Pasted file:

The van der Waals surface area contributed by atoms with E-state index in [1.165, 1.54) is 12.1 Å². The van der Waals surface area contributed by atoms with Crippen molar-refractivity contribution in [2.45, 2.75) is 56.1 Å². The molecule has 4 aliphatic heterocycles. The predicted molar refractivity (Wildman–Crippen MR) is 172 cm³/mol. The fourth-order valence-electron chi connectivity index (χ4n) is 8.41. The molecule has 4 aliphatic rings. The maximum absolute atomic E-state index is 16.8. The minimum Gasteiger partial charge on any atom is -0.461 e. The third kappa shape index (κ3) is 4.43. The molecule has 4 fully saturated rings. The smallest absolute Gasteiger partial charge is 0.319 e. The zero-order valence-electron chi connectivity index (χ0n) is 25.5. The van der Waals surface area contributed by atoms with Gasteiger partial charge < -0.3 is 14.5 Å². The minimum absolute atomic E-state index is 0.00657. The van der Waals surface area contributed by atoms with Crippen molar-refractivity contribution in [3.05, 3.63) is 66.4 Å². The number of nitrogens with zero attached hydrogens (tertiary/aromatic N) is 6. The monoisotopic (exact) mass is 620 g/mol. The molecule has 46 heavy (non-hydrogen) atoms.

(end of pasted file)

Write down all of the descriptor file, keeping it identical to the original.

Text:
The van der Waals surface area contributed by atoms with E-state index in [1.165, 1.54) is 12.1 Å². The van der Waals surface area contributed by atoms with Crippen molar-refractivity contribution in [2.45, 2.75) is 56.1 Å². The molecule has 4 aliphatic heterocycles. The predicted molar refractivity (Wildman–Crippen MR) is 172 cm³/mol. The fourth-order valence-electron chi connectivity index (χ4n) is 8.41. The molecule has 4 aliphatic rings. The maximum absolute atomic E-state index is 16.8. The minimum Gasteiger partial charge on any atom is -0.461 e. The third kappa shape index (κ3) is 4.43. The molecule has 4 fully saturated rings. The smallest absolute Gasteiger partial charge is 0.319 e. The zero-order valence-electron chi connectivity index (χ0n) is 25.5. The van der Waals surface area contributed by atoms with Gasteiger partial charge < -0.3 is 14.5 Å². The minimum absolute atomic E-state index is 0.00657. The van der Waals surface area contributed by atoms with Crippen molar-refractivity contribution in [3.05, 3.63) is 66.4 Å². The number of nitrogens with zero attached hydrogens (tertiary/aromatic N) is 6. The monoisotopic (exact) mass is 620 g/mol. The molecule has 46 heavy (non-hydrogen) atoms.